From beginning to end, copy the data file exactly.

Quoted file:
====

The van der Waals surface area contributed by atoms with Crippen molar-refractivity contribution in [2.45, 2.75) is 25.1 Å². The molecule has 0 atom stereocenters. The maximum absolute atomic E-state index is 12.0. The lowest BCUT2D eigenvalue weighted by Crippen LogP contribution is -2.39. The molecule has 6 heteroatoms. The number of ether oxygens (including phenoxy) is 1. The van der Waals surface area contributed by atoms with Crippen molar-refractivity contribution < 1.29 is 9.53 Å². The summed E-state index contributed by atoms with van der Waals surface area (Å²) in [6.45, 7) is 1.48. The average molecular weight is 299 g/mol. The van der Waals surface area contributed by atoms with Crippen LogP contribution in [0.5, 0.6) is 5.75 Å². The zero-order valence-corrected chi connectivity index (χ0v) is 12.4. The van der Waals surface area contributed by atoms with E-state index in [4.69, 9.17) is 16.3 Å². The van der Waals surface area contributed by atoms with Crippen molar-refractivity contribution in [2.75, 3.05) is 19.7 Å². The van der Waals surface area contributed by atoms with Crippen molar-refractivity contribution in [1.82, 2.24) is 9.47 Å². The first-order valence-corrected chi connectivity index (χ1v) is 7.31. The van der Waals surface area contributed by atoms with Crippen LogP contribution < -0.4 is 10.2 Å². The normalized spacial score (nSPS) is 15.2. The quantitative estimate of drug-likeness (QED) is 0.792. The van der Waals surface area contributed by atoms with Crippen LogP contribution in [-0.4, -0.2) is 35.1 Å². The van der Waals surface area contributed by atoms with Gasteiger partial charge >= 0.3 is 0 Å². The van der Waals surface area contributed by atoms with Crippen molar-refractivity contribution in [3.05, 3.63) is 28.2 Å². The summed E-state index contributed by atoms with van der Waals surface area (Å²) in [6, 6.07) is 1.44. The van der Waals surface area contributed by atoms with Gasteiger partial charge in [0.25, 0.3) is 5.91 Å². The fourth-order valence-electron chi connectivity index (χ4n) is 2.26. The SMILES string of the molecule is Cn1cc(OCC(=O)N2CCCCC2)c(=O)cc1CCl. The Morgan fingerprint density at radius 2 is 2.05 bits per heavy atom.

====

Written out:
The van der Waals surface area contributed by atoms with Crippen molar-refractivity contribution in [2.45, 2.75) is 25.1 Å². The molecule has 0 atom stereocenters. The maximum absolute atomic E-state index is 12.0. The lowest BCUT2D eigenvalue weighted by Crippen LogP contribution is -2.39. The molecule has 6 heteroatoms. The number of ether oxygens (including phenoxy) is 1. The van der Waals surface area contributed by atoms with Crippen molar-refractivity contribution < 1.29 is 9.53 Å². The summed E-state index contributed by atoms with van der Waals surface area (Å²) in [6.45, 7) is 1.48. The average molecular weight is 299 g/mol. The van der Waals surface area contributed by atoms with Crippen LogP contribution in [0.5, 0.6) is 5.75 Å². The zero-order valence-corrected chi connectivity index (χ0v) is 12.4. The van der Waals surface area contributed by atoms with E-state index in [4.69, 9.17) is 16.3 Å². The van der Waals surface area contributed by atoms with Crippen molar-refractivity contribution in [2.75, 3.05) is 19.7 Å². The van der Waals surface area contributed by atoms with Crippen molar-refractivity contribution in [1.82, 2.24) is 9.47 Å². The first-order valence-corrected chi connectivity index (χ1v) is 7.31. The van der Waals surface area contributed by atoms with Crippen LogP contribution < -0.4 is 10.2 Å². The normalized spacial score (nSPS) is 15.2. The quantitative estimate of drug-likeness (QED) is 0.792. The van der Waals surface area contributed by atoms with Crippen LogP contribution in [-0.4, -0.2) is 35.1 Å². The van der Waals surface area contributed by atoms with Gasteiger partial charge >= 0.3 is 0 Å². The van der Waals surface area contributed by atoms with Crippen molar-refractivity contribution in [3.05, 3.63) is 28.2 Å². The summed E-state index contributed by atoms with van der Waals surface area (Å²) in [6, 6.07) is 1.44. The van der Waals surface area contributed by atoms with Gasteiger partial charge in [0.25, 0.3) is 5.91 Å². The fourth-order valence-electron chi connectivity index (χ4n) is 2.26. The SMILES string of the molecule is Cn1cc(OCC(=O)N2CCCCC2)c(=O)cc1CCl. The Morgan fingerprint density at radius 2 is 2.05 bits per heavy atom.